Economic and social benefits for people local to conservation areas are as important to AWF’s work as protecting habitats. In fact, it can be said that they are inextricable. For, when landscape residents lack sustainable livelihood opportunities, they fall back on the forest for nearly all their primary needs. This is even truer in areas that are remote and isolated logistically.
Life and research in the villages
As I mentioned in my last blog, the last two villages that I am surveying are Satau and Parakarungu in Botswana. As these villages are so far from Kasane where I am staying, Georginah’s (my translator) mother has kindly offered to let us stay at her house for a few days to save me doing the long drive back and forth.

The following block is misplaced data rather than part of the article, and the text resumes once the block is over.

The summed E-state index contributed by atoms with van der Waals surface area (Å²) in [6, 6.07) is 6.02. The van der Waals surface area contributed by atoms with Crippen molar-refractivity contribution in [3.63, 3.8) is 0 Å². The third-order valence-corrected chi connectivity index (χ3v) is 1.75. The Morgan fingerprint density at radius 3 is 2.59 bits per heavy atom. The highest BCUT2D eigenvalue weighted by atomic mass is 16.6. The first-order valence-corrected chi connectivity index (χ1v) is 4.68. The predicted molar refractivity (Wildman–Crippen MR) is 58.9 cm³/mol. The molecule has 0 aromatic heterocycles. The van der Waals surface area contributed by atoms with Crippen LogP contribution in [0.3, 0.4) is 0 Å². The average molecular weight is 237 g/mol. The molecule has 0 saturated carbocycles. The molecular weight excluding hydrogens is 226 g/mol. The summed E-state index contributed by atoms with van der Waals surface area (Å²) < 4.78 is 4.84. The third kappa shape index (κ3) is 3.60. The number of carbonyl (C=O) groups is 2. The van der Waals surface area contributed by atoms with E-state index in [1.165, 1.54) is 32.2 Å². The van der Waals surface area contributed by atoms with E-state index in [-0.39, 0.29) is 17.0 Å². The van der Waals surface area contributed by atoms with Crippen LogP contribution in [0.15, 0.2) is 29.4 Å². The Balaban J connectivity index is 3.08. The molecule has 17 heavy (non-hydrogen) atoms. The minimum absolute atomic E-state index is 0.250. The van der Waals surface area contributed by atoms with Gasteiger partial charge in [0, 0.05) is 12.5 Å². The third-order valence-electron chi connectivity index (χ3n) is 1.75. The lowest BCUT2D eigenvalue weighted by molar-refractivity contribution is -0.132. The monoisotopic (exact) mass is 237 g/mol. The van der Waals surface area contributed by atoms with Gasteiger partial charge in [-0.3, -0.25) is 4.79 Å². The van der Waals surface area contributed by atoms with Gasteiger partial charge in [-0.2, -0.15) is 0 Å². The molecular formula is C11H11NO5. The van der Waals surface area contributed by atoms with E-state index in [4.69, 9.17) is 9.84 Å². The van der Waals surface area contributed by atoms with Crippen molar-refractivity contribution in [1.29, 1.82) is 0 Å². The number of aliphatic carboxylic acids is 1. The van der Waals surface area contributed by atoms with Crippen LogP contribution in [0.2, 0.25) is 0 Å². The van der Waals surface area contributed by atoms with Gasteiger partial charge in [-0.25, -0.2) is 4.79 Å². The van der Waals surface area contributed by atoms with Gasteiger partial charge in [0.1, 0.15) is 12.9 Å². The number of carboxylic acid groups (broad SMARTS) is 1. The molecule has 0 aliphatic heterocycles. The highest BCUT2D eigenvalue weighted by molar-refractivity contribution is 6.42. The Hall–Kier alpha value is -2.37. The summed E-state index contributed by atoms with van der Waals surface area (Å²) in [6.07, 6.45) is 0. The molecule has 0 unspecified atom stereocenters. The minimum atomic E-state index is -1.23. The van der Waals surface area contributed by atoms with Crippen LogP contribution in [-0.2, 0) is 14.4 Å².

From mobile phones to CyberTrackers, technology is transforming Africa and how we do conservation.
AWF first launched African Wildlife Capital (AWC) in 2011. In the nearly three years since, AWC has moved quickly and successfully to provide financing to a variety of small and midsize African companies—and, as a result, has been able to provide another way to ensure conservation results on the continent.
I am investigating the social and economic impacts of Ngoma Safari Lodge—one of AWF’s Conservation Lodges located adjacent to Chobe National Park in Botswana on local communities.